High levels of traffic exhaust at one’s residence increases the risk of stroke even in low-pollution environments, according to a study by researchers at Karolinska Institutet and other universities in Sweden. The study, published in the journal Environmental Health Perspectives, suggests that it is mainly black carbon from traffic exhaust that increases the risk for stroke, and not particulate matter from other sources.
Black carbon is the sooty black material emitted from gas and diesel engines, coal-fired power plants and other fuels. In city environments, the emissions come mainly from road traffic. These particles have previously been linked to negative health effects, especially in studies of heavily polluted environments. Now researchers at Karolinska Institutet, University of Gothenburg, Umeå University, the Swedish Meteorological and Hydrological Institute and SLB analysis-Environmental unit in Stockholm have shown that long-term exposure to traffic exhaust at the residential address increases the risk of stroke in Swedish towns.
“This study identifies local traffic exhaust as a risk factor for stroke, a common disease with great human suffering, high mortality and significant costs to society,” says Petter Ljungman, researcher at the Institute of Environmental Medicine at Karolinska Institutet and the study’s main author. “We see that these emissions have consequences even in low-pollution environments like Swedish cities.”
Studied local emission sources
The researchers followed almost 115,000 middle-aged healthy individuals living in Gothenburg, Stockholm and Umeå over a period of 20 years. During this time, some 3,100 of the people suffered a stroke. With the help of dispersion models and Swedish emission inventories, the researchers were able to estimate how much different local emission sources, including from traffic exhaust, road wear and residential heating, contributed to particulate matter and black carbon at specific addresses in these cities.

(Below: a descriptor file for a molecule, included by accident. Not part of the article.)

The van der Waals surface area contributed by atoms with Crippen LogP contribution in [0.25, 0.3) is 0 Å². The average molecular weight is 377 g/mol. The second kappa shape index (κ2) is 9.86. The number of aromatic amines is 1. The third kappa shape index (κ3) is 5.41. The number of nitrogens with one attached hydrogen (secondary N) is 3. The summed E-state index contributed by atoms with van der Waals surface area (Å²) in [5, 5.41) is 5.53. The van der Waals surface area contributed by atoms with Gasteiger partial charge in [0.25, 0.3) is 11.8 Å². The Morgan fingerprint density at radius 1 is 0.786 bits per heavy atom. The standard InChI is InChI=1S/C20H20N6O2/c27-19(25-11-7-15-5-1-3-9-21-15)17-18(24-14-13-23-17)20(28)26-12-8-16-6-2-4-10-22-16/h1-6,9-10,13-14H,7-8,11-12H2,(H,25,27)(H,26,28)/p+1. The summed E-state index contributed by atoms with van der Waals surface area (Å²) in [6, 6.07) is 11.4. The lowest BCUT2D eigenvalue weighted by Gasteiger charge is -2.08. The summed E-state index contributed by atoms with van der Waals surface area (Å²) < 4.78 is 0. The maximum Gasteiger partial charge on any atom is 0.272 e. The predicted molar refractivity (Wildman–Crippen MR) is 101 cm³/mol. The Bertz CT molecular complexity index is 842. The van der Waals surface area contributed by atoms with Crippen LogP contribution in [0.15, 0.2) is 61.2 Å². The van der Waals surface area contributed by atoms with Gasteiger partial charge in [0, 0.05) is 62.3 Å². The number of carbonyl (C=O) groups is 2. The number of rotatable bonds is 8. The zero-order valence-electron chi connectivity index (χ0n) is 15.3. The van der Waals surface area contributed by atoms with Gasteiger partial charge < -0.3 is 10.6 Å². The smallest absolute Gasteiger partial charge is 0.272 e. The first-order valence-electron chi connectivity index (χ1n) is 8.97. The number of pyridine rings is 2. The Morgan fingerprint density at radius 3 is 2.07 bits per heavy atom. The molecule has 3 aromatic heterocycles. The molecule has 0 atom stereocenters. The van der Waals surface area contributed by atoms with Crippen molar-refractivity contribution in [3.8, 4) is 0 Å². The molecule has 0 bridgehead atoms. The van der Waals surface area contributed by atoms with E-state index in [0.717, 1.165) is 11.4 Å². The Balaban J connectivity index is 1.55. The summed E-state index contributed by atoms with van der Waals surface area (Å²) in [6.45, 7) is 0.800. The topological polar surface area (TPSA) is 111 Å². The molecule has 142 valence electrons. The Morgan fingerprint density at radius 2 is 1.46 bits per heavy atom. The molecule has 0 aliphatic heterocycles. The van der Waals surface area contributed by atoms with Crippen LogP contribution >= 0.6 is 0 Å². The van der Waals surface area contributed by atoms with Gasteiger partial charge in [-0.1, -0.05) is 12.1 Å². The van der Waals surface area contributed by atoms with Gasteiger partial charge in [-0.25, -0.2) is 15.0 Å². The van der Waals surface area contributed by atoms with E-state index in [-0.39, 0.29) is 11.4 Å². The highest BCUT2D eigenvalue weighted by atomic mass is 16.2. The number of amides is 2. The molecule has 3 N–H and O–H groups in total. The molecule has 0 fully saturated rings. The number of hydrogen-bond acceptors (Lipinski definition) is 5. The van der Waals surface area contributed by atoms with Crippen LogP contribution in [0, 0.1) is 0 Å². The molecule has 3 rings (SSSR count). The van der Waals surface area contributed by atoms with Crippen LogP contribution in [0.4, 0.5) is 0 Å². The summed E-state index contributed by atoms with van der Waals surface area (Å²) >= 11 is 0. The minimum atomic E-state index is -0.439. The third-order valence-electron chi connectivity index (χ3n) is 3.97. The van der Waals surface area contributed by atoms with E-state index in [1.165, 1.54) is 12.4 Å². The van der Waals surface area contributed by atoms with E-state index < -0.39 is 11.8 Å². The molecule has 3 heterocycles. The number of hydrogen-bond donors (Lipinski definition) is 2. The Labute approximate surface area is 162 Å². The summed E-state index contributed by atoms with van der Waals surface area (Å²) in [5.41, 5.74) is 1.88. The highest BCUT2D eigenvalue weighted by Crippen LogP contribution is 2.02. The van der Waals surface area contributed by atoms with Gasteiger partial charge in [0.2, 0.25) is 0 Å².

The researchers found that for every 0.3 micrograms per cubic meter (µg/m3) of black carbon from traffic exhaust, the risk of stroke increased by 4 percent. Similar associations were not seen for black carbon emitted from residential heating or for particulate matter in general, neither from inhalable particles with a diameter of 10 micrometers or less (PM10) or from particles with a diameter of 2.5 micrometers or less (PM2.5). In the studied cities, the annual averages of PM2.5 ranged from 5.8 to 9.2 µg/m3, considerably lower than current European Union standard of 25 µg/m3. There is currently no specific metric for black carbon in EU, which includes it as part of its broader regulation of particulate matter.
“Black carbon from traffic exhaust could be an important measure to consider when assessing air quality and health consequences,” says Petter Ljungman.
The study was funded by the Swedish Environmental Protection Agency as part of the Swedish Clean Air and Climate Research Program.
“Long-Term Exposure to Particulate Air Pollution, Black Carbon, and Their Source 1 2 Components in Relation to Ischemic Heart Disease and Stroke,” Petter Ljungman, Niklas Andersson, Leo Stockfelt, Eva Andersson, Johan Nilsson Sommar, Kristina Eneroth, Lars Gidhagen, Christer Johansson, Anton Lager, Karin Leander, Peter Molnar, Nancy Pedersen, Debora Rizzuto, Annika Rosengren, David Segersson, Patrik Wennberg, Lars Barregard, Bertil Forsberg, Gerd Sällsten, Tom Bellander and Göran Pershagen, Environmental Health Perspectives, Oct. 30, 2019, DOI: 10.1289/EHP4757